— A Hero of Our Time • M. Y. Lermontov

... Lu as he staggered away, as if they hardly knew what to think. But it happened, Hugh, that I could watch the man from where I was snuggled down, and would you believe me, he had no sooner got behind the little building they use for a woodshed than he started to dance a regular old hoe-down, snapping his fingers, and looking particularly merry. I tell you I could hardly hold in, I was so downright mad; I wanted to rush out and denounce him for an old fraud of the first water. But on considering how useless that would ...
— The Chums of Scranton High Out for the Pennant • Donald Ferguson

... 19th of this Moon, the King and the whole Court were present at a Ballet, representing the grandeur of the French monarchy. About the Middle of the Entertainment, there was an Antique Dance perform d by twelve Masqueraders, in the suppos'd form of Daemons. But before they had advanc'd far in their Dance, they found an Interloper amongst 'em, who by encreasing the Number to thirteen, put them quite out of their Measure: For they practise every Step and Motion beforehand, ...
— Old Fires and Profitable Ghosts • A. T. Quiller-Couch

... the fulness of his fame and in the enjoyment of a competent fortune, is better known to us than any other man in history. Everything about him, his coat, his wig, his figure, his face, his scrofula, his St. Vitus's dance, his rolling walk, his blinking eye, the outward signs which too clearly marked his approbation of his dinner, his insatiable appetite for fish-sauce and veal-pie with plums, his inextinguishable thirst for tea, his trick of touching the posts ...
— Critical and Historical Essays Volume 2 • Thomas Babington Macaulay

... creepy and yet thoroughly attractive in the business. The place looked dark and romantic in the gloom; there was a spice of danger in the work, and the excitement made my blood seem to dance in my veins. ...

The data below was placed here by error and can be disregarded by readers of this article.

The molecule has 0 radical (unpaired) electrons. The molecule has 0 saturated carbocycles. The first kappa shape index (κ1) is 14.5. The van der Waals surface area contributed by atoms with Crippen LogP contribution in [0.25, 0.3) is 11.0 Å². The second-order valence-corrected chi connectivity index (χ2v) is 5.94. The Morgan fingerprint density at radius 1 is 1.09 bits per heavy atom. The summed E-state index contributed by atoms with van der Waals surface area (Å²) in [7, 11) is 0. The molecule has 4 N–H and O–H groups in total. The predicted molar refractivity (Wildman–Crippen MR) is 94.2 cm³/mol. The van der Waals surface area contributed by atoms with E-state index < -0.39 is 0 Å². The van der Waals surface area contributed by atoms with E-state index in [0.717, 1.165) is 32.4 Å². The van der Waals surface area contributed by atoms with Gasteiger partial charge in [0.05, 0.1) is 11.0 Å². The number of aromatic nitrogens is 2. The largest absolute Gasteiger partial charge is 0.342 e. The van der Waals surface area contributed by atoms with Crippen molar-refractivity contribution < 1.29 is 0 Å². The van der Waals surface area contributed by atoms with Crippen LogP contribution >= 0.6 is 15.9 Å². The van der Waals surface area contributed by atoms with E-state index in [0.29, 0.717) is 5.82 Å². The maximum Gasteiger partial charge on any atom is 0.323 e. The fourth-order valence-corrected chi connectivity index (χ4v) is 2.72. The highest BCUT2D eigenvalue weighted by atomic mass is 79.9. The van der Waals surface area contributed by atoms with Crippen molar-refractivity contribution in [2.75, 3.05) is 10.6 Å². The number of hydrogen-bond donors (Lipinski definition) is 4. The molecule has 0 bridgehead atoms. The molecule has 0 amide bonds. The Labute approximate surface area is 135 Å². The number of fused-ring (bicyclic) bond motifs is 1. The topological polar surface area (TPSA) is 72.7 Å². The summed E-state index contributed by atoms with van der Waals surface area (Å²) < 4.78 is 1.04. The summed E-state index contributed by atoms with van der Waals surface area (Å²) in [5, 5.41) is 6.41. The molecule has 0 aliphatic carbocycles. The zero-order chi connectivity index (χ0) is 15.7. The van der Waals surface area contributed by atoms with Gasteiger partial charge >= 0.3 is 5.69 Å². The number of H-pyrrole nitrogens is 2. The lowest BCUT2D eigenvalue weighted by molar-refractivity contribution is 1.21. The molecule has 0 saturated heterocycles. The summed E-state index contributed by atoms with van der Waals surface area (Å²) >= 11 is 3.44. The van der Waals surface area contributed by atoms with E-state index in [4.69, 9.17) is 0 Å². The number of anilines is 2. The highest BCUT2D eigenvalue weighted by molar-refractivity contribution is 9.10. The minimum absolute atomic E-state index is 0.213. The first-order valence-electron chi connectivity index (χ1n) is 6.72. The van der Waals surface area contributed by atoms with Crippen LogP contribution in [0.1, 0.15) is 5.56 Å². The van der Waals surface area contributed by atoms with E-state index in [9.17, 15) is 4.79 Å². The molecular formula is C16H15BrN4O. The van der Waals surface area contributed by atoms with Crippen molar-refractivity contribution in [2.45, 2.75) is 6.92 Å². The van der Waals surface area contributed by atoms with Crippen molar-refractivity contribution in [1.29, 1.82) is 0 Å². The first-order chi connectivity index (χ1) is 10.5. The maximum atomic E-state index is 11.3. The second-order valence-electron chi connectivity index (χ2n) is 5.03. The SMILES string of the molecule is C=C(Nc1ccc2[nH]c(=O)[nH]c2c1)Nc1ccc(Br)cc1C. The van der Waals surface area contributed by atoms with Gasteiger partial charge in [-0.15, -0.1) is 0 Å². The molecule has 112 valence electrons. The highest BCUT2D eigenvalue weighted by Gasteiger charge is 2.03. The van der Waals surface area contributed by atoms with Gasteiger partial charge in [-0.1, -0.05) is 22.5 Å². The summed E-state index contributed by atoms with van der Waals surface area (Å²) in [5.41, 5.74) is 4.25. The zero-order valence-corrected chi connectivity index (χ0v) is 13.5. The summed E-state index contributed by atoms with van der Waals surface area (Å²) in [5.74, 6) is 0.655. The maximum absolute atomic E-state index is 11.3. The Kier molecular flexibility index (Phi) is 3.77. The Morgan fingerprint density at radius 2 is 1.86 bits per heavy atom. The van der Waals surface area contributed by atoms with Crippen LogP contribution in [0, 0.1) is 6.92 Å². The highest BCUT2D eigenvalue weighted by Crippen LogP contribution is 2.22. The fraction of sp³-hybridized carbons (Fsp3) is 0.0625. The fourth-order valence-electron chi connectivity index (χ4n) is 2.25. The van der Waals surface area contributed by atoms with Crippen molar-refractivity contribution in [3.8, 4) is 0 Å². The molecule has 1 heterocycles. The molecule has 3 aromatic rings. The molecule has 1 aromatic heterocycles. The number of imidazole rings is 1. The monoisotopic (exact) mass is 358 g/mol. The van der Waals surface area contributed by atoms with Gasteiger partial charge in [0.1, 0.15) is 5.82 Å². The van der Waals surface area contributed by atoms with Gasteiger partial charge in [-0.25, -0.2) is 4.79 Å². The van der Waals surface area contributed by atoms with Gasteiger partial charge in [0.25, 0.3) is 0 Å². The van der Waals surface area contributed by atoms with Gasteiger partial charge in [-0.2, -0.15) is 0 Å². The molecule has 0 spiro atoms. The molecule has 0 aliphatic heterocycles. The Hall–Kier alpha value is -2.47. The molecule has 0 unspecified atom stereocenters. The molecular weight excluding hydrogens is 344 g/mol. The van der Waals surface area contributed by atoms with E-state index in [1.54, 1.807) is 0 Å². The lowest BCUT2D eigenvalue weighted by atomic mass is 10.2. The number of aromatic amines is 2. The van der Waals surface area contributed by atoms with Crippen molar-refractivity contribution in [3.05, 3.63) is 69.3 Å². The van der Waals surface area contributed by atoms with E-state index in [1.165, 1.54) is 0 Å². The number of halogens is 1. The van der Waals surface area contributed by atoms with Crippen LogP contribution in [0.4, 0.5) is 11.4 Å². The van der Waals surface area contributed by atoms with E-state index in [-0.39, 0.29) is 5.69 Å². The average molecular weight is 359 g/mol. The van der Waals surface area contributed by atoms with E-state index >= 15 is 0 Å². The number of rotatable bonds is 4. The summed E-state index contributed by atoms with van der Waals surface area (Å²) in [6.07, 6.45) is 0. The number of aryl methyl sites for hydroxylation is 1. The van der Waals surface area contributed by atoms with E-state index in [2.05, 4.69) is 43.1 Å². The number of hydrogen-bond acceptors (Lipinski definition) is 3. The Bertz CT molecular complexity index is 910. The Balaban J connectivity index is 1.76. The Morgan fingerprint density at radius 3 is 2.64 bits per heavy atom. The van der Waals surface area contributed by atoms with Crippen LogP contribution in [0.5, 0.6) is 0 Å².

— Patience Wins - War in the Works • George Manville Fenn

... gentlemen who had neglected "Theodora" applied for admission. "Oh! your sarvant, meine Herren!" exclaimed the indignant composer. "You are tamnable dainty! You would not go to 'Theodora'—dere was room enough to dance dere when dat was perform." When Handel heard that an enthusiast had offered to make himself responsible for all the boxes the next time the despised oratorio should be given—"He is a fool," said he; "the Jews will not come to it as to 'Judas Maccabaeus,' because it is a Christian story; and the ...
— The Great German Composers • George T. Ferris

... beneath the roof, some as fair as Paul, others as black as ebony. Some had babes at their breasts, others had no regard for their offspring, but sat stolidly apart while their children cried for nourishment. In the open place a bevy of the coarser inmates were holding a rude dance, a large gray-haired man patted time or "juber" with his feet and hands, calling the figures huskily aloud; while the women, with bright turbans tied around their heads, grinned and screamed with glee as they followed the measure with their ...
— Tales of the Chesapeake • George Alfred Townsend

... and again Hurrah! You have done nobly. The victory in California came late, but it was none the less surprising and gratifying. We can dance like Miriam, as we see the enemies of Israel go down in ...
— The Letters of Franklin K. Lane • Franklin K. Lane

... household. I was back in the position I had occupied for years, but with one difference: I had an ambition now. It was to make both sides in the Shore Lane controversy realize that George Taylor was right when he said I had the whip-hand. By the Almighty, they should dance when I cracked ...
— The Rise of Roscoe Paine • Joseph C. Lincoln

... two-pronged short-handled steel digging fork, admirably adapted to small properties, where labour is abundant. They alone of the peoples of western Europe have preserved specimens of almost every class of dance known to primitive races. These are (1) animal (or possibly totem) dances, in which men personate animals, the bear, the fox, the horse, &c.; (2) dances to represent agriculture and the vintage performed with wine-skins; (3) the simple arts, such as weaving, where the dancers, each holding ...
— Encyclopaedia Britannica, 11th Edition, Volume 3, Part 1, Slice 3 - "Banks" to "Bassoon" • Various

... to show his face above the horizon when there came a brisk twitch on the twine. Philemon was broad awake in a twinkling, and rolled out of bed to dance a one-footed ballet, by reason of a series of jerks given to the cord by the sprightly Thomas below. It was only after Philemon had knocked over two chairs and a cricket that he managed to hop wildly to ...
— Harper's Young People, July 13, 1880 - An Illustrated Weekly • Various

... in the momentary glance on the stairs I had not had time to observe his prominent height and fine features. How strangely one's fancy is sometimes seized upon by a foolish wish! My modest desire last night was to dance with this Mr. George Manners, the handsomest man and best dancer of the room, to be whose partner even Harriet was proud. Though I had not a word for my second-rate partners, I fancied that I could talk to him. Oh, foolish heart! how ...
— Miscellanea • Juliana Horatia Ewing